High schooler Lance Sanderson suspended for attempting to bring same-sex date to homecoming




Yeah, this’ll definitely make all the bad publicity go away.

Lance Sanderson, a student at Christian Brothers High School who was previously prohibited from bringing a male date to their homecoming dance, arrived at school this morning to find out that he had been suspended for the week.

He hadn’t broken any rules — when CBHS told him he couldn’t bring his date to homecoming, he complied, instead opting to skip the dance altogether. Instead, the school suspended him simply because they didn’t want him around. In part because of all the bad press they’d been getting after not letting him bring his date to the dance.

As Sanderson wrote in a letter to his school’s administration:

Lance Sanderson, via Twitter

Lance Sanderson, via Twitter

Today I arrived at school around 6:30am. I sat down to complete my assignments for the classes I planned on attending today. At 7:30am, I was speaking to a teacher when an administrator walked into the room and told me to gather my books and come to the office.

When I arrived at the office I was told that the administration “had 890 other students to worry about” and could not deal with me. I was told to go home for the week. I said goodbye to a few teachers and students, then drove home.

As Sanderson said in a conversation with New Now Next:

I am disappointed that I am unable to sit in class today. While many assignments can be reached online, I was going to take two tests today and an in class timed essay. Tomorrow at CBHS, I was going to meet with admissions representatives from around the country (they do not visit often). I hope to be welcomed back into a classroom setting soon.

Not only has Sanderson not broken any rules, let alone any that would warrant a weeklong suspension, CBHS has likely violated its own Code of Conduct, which clearly states that (emphasis added), “All CBHS students should feel safe, secure and accepted regardless of color, race, background, appearance, popularity, athletic ability, intelligence, personality, sexual orientation, religion or nationality.”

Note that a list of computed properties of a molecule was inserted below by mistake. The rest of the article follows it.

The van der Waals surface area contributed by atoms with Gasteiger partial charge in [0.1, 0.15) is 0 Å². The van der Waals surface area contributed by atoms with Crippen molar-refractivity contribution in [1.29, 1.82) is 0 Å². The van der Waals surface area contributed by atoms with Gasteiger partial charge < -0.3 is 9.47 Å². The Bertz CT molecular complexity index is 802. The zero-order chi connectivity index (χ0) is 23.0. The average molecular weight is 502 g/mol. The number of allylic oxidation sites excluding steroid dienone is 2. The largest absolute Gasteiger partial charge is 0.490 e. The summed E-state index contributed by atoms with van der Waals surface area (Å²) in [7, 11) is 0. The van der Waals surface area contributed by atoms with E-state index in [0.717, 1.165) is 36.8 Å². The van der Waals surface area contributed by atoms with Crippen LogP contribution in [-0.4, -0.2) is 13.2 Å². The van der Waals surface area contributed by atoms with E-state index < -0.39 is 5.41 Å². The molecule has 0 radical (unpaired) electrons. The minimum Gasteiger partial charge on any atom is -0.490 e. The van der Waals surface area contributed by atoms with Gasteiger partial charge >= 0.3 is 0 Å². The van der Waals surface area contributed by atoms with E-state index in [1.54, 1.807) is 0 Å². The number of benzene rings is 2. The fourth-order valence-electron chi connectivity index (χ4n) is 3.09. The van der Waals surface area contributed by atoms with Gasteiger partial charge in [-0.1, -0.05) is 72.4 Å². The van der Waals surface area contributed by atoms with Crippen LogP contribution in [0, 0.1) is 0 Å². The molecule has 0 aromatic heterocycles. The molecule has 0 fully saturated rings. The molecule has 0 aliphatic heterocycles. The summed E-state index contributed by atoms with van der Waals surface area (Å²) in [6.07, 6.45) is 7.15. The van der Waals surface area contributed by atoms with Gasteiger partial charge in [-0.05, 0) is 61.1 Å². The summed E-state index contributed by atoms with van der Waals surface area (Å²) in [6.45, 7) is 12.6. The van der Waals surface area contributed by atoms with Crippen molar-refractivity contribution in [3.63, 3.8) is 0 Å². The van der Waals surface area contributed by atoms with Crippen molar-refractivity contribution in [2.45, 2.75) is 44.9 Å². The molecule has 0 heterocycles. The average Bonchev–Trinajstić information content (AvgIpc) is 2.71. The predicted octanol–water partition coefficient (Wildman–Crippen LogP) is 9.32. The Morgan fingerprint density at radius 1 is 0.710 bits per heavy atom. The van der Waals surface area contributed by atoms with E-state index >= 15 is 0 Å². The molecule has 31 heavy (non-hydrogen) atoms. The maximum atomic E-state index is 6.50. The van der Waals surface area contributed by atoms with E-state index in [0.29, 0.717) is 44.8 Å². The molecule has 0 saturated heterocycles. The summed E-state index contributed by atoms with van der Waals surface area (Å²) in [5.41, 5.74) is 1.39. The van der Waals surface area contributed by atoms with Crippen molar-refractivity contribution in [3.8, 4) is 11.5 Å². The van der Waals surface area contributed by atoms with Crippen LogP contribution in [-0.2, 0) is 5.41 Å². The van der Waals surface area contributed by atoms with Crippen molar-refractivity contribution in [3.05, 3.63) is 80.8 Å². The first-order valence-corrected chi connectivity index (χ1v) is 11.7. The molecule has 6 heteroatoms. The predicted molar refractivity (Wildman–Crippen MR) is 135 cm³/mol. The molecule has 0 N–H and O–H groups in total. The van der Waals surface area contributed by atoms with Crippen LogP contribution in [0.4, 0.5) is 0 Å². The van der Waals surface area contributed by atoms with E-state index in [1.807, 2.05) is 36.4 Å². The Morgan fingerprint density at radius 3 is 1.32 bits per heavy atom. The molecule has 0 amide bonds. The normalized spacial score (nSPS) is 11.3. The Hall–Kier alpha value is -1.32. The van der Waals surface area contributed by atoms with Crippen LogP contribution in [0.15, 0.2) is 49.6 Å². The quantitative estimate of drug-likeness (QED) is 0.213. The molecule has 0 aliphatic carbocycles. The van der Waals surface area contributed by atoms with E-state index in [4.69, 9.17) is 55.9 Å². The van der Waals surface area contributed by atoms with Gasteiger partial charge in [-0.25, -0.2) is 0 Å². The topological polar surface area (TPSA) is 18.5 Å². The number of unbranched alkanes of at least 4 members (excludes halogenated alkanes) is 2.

Additionally, discriminatory behavior is listed as the first item in its Student Handbook’s list of behaviors that violate the “spirit of charity and fraternity” it takes pride in cultivating:

CBHS considers the following to be serious failures in that spirit of charity and fraternity:

1. Any words to or about another student’s past, present or future that can be taken as discriminatory or hurtful

It appears that one of three things must be true: Either CBHS’s administration didn’t read the Code of Conduct they expect students to abide by, they disagree with it or they feel it doesn’t apply to them. After all, it’s easy to say you don’t discriminate on the basis of sexual orientation as long as you don’t think you’ll ever have to follow through on that declaration.

As CBHS is a private high school, there probably isn’t much Sanderson can do in order to undo the suspension. If they want to arbitrarily decide that a gay student should be sent home for exposing a tension between their bigotry and their self-professed acceptance, that’s their prerogative.

But they should welcome the bad press they get as a result.


Jon Green graduated from Kenyon College with a B.A. in Political Science and high honors in Political Cognition. He worked as a field organizer for Congressman Tom Perriello in 2010 and a Regional Field Director for President Obama's re-election campaign in 2012. Jon writes on a number of topics, but pays especially close attention to elections, religion and political cognition. Follow him on Twitter at @_Jon_Green, and on Google+. .

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